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Representation in Richmond

One of the smaller elections going on right now has some important questions to answer.

Every time Tres Davis drives over the cracks in the streets of North Richmond, he remembers why he’s fighting for change.

There are few sidewalks or streetlights in the historically black neighborhood. Residents live in crumbling, piecemeal homes or aging trailers.

The Brazos River encloses North Richmond on three sides. On the fourth side is a railroad track. When a train comes by – as one does every 18 minutes – there isn’t a convenient way out of the neighborhood.

Davis’ campaign for an open city commissioner’s seat – and to expand the local elected board and change how members are elected – illustrates a broader quest across Texas for greater minority representation in once-rural towns that are now fast-growing suburbs, where whites are now in the minority but continue their hold on political power.

At 55 percent Hispanic, 25 percent white and 17 percent African-American, Richmond not only fits that mold, but serves as the seat of government in Fort Bend County, one of the fastest-growing and most-diverse counties in the United States.

“The fact that Fort Bend County and Richmond in particular are diversifying so quickly demonstrates the need for racial inclusion for groups who historically haven’t had as much say,” said Brandon Rottinghaus, a political science professor at the University of Houston.

Davis, who is African-American, figures his election to an open city commissioner’s seat would immediately increase minority representation. He is seeking to fill the seat vacated by a white commissioner who recently died. That would give Richmond an African-American and a Hispanic on its two-member commission, along with a white mayor and city manager.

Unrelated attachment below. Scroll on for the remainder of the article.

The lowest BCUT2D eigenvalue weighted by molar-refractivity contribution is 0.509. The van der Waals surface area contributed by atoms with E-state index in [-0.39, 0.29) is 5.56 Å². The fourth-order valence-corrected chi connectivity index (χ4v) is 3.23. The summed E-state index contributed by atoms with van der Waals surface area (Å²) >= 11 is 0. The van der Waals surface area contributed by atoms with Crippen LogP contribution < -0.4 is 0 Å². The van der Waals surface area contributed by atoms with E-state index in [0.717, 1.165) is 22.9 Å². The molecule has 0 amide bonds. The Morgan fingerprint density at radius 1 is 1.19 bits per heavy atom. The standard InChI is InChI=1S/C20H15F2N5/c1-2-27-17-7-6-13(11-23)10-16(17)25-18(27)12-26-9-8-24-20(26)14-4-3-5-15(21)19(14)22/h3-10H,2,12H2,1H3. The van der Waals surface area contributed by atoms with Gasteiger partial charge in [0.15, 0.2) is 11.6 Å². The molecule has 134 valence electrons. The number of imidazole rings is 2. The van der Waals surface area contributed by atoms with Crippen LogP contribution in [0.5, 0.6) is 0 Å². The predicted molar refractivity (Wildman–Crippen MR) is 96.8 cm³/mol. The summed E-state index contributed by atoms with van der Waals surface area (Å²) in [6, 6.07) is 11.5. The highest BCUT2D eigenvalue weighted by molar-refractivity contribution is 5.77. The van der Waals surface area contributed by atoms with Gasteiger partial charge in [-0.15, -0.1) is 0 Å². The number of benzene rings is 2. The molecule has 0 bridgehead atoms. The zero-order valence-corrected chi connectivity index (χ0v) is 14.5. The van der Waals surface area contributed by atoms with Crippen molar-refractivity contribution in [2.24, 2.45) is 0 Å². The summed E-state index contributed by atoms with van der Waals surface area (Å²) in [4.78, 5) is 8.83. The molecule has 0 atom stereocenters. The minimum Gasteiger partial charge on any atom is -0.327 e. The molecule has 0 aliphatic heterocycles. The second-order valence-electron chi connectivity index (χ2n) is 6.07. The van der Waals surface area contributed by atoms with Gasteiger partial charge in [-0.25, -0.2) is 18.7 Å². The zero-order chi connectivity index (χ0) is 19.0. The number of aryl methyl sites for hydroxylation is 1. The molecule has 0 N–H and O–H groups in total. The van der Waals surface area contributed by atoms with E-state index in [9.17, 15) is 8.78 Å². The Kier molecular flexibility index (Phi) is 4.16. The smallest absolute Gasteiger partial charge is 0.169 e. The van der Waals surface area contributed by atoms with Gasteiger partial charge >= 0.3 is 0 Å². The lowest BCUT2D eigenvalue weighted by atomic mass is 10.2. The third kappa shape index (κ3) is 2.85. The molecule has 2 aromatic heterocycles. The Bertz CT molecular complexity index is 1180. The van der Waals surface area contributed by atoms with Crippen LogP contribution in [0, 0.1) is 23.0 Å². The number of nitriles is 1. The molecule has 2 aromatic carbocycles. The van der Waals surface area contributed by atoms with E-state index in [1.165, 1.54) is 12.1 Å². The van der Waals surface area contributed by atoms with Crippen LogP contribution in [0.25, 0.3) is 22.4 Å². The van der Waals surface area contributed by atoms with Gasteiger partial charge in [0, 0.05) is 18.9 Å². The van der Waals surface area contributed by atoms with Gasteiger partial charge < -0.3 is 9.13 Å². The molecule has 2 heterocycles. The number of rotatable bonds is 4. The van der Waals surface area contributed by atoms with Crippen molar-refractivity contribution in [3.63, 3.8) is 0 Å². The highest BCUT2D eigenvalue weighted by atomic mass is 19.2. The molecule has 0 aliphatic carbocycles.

Davis also is backing two propositions that aim to make the city’s elected board more inclusive and responsive to the needs of low-income minority residents.

Proposition 1 would increase the number of city commissioners from two to four. Proposition 2 would have city commissioners elected from single-member districts, instead of at large.

Read the whole thing, it’s quite interesting. It should be clear that it’s harder for a city government to be representative of a diverse population when there are only three elected positions, especially when one of those positions was held by the same person for 63 (!) years. One can argue the merits of single-member districts versus at-large representation, but if this story is accurate, then Tres Davis’ North Richmond neighborhood has been getting the short end of the stick for a long time, and a likely reason for that is that no one in Richmond government has been from there. Having more city commissioners – as the story notes, Richmond is the only city in Texas with a city manager form of government and a council/commission that has only two members – would present an opportunity to alleviate that. Unless there’s something I’m missing here, I’d back Richmond’s Prop 1, and would likely support its Prop 2 as well.

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3 Comments

  1. Mainstream says:

    The disadvantages of expanding a city council in a small town include increased costs for staff and travel and communications.

    The problem with district seats for a minority politician is that the candidate must live in the district he seeks to represent. Many of the politicians in Houston who represent low income, mostly minority neighborhoods do not really live among their constituents.

    Cumulative voting is a better means of achieving diversity, and allows representation of other diverse religious, social, and demographic groups who are not residentially segregated in the same way that racial or ethnic groups may be. A youth candidate, or Sierra club, or religious conservative candidate might do better through a cumulative voting process.

  2. Joel says:

    i agree, mainstream. the move in austin to geographical representation on the city council has already proven a travesty. the chief minority that got more representation out of that deal are the suburban republicans.

    cumulative voting would have been a better solution, but most people aren’t familiar with it. you might want to explain. basically, i take you to mean if there are eight seats up for election, everyone gets eight votes, but you can cast those votes for as many or as few candidates as you like, and you can cast more than vote for any given candidate, as part of your eight.

    right?

  3. Joel says:

    more than *one* vote for any given candidate.